Several changes to how DOC makes decisions when building new (and updating existing) assets were proposed.
University of Canterbury
In 2017, the University of Canterbury ran a trial to improve learning in Christchurch schools, where children are suffering from a lack of focus and sleep and an inability to relax due to post-traumatic stress disorder (PTSD) following the devastating Christchurch earthquakes of 2011.
Several schools participated in the trial, during which individual children who were finding the classroom setting overwhelming were able to choose to watch two nature clips created by DOC and Natural History New Zealand on a mobile device. They were given the device and headphones, remained in the classroom, and were able to decide for themselves which clip to watch and how long to watch it for before they felt able to rejoin the other students.
This nature imagery trial was part of a multi-faceted approach to improving learning outcomes of children, and since its completion, these and several more sound clips based only on nature’s sounds have been shared on DOC’s YouTube channel.
Visitors to the channel are encouraged to get immersed in a virtual nature experience for the betterment of their wellbeing.
Project Taranaki Mounga
The 10-year Project Taranaki Mounga vision is He Kawa Ora – sustaining the health and wellbeing of Te Kāhui Tupua and their people.
- He Kawa Ora – Back to Life
- Project Taranaki Mounga NEXT big project: Media release 11 December 2015.
The Taranaki Mounga project team has worked hard to bring many parts of the community into the mahi to transform birdlife around the mountain.
Blind Low Vision NZ
According to Blind Low Vision NZ (formerly the Blind Foundation), 180,000 New Zealanders are affected by severe to moderate vision loss.
DOC’s GIS mapping team worked alongside Blind Low Vision NZ to explore developing the capability to create both braille and 3D maps for blind and low-vision visitors to nature.
The Ōrongorongo Track to the Turere Lodge in the Remutaka Forest Park was chosen for the trial, and a GIS team member worked closely with Blind Low Vision NZ to present a useful set of maps for their members. The maps allowed blind and low-vision visitors to gain information at the same time as everyone else in a group, enabling more equitable and simultaneous experiences.
Highlights are the clear and distinct symbols, the ability of braille and sighted readers to use the maps together, the creation of a location map followed by detailed tramping maps, and the track elevation profile.
Conservation Week 2016
Healthy Nature Healthy People was the theme for Conservation Week 2016, during which 130 community events took place around Aotearoa New Zealand to give people new opportunities to connect with nature.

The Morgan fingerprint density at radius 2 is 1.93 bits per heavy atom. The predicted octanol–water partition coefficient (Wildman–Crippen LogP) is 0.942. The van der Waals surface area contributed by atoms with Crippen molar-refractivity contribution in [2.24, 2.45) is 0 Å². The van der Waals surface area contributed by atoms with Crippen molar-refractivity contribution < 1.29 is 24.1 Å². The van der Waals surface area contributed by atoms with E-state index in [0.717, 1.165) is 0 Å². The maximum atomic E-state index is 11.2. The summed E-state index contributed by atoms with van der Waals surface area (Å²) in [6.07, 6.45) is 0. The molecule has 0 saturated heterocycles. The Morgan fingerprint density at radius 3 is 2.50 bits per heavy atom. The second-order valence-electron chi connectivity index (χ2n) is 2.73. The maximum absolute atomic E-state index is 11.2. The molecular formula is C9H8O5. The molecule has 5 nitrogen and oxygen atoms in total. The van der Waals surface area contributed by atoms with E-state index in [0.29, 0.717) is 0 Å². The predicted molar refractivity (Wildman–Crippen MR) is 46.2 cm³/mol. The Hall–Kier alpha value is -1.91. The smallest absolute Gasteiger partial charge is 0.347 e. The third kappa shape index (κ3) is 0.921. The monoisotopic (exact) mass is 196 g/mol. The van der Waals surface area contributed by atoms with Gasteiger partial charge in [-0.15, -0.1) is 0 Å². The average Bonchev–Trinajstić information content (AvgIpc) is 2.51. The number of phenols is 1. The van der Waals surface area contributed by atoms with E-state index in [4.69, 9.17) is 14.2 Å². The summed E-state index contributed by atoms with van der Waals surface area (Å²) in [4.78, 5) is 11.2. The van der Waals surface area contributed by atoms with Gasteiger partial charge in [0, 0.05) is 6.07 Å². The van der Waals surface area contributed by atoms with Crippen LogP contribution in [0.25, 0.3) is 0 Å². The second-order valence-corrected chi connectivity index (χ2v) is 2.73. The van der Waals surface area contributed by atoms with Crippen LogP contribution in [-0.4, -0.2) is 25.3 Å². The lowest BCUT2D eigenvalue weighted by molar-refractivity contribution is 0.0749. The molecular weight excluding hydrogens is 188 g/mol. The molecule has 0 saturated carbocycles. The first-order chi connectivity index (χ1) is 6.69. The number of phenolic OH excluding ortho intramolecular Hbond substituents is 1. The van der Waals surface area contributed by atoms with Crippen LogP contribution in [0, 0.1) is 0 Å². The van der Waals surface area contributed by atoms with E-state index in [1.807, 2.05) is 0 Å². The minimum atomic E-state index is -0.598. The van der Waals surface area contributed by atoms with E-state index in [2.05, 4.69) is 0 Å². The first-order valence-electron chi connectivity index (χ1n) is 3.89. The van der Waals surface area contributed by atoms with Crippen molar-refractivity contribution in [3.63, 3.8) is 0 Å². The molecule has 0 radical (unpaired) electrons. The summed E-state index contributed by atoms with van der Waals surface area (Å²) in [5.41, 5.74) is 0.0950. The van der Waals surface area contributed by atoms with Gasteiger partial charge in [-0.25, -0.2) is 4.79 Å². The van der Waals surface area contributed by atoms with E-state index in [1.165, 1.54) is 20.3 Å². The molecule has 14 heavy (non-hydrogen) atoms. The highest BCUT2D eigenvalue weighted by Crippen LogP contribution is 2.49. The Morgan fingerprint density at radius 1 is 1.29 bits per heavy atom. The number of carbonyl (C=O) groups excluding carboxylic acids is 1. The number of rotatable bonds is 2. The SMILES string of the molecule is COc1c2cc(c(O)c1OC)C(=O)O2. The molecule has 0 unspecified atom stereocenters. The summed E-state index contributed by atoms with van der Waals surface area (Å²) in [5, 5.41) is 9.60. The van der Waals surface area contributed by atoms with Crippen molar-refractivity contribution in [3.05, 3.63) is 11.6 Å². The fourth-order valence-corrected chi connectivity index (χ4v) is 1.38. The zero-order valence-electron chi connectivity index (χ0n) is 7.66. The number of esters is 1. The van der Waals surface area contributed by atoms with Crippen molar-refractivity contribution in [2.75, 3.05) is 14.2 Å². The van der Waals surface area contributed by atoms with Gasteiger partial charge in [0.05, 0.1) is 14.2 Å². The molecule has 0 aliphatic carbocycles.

There were many varied activities based around the Five Ways to Wellbeing.
Universal design principles for DOC assets
Multiple discussions around DOC instilled the principles of universal design into some asset development planning.
Simple and practical design changes were adopted for the hut replacement at Kōhanga Atawhai – Manson Nicholls Hut at Lake Daniell in the Greymouth area, including lowered kitchen benches, a fully accessible living area with more space, beds at varied heights, wider doors that were flush with the deck and, importantly, an toilet that could be accessed on the same level as the hut.
The Hokitika Gorge track redevelopment also included consideration for wheelchair users to the first lookout.
Let nature in
DOC’s ‘Let nature in’ campaign was initiated in 2020 to support New Zealanders during the initial nationwide lockdown for COVID-19.
There were numerous activities for individuals, families and school groups to encourage increasing their connections with nature, many of which could be enjoyed outside at home in recognition of the limitations on travel during lockdown. These included ‘Learning from home’ content, ‘Fifty things to do’ in nature, adapted Toyota Kiwi Guardian activities and Royal Cam, the live stream of the toroa / northern royal albatross.
This campaign continues in DOC visitor centres throughout the motu, with posters presenting the five ways to wellbeing from DOC’s perspective, and on the DOC website.
Immersive digital nature sound recordings were developed for Conservation Week 2021, which was themed ‘Take a moment to notice nature’. These recordings, which range from 1 minute to 5 hours long, enable visitors to the DOC website and DOC’s social channels to boost their wellbeing.
Listeners are encouraged to play them in the background to bring nature into their day.
The future of nature and wellbeing at DOC
While the Healthy Nature Healthy People programme has now concluded, wellbeing and nature have been integrated into much of DOC’s work. New opportunities will arise for this mahi to continue to teach us how and why people should connect with nature, especially through these key strategies.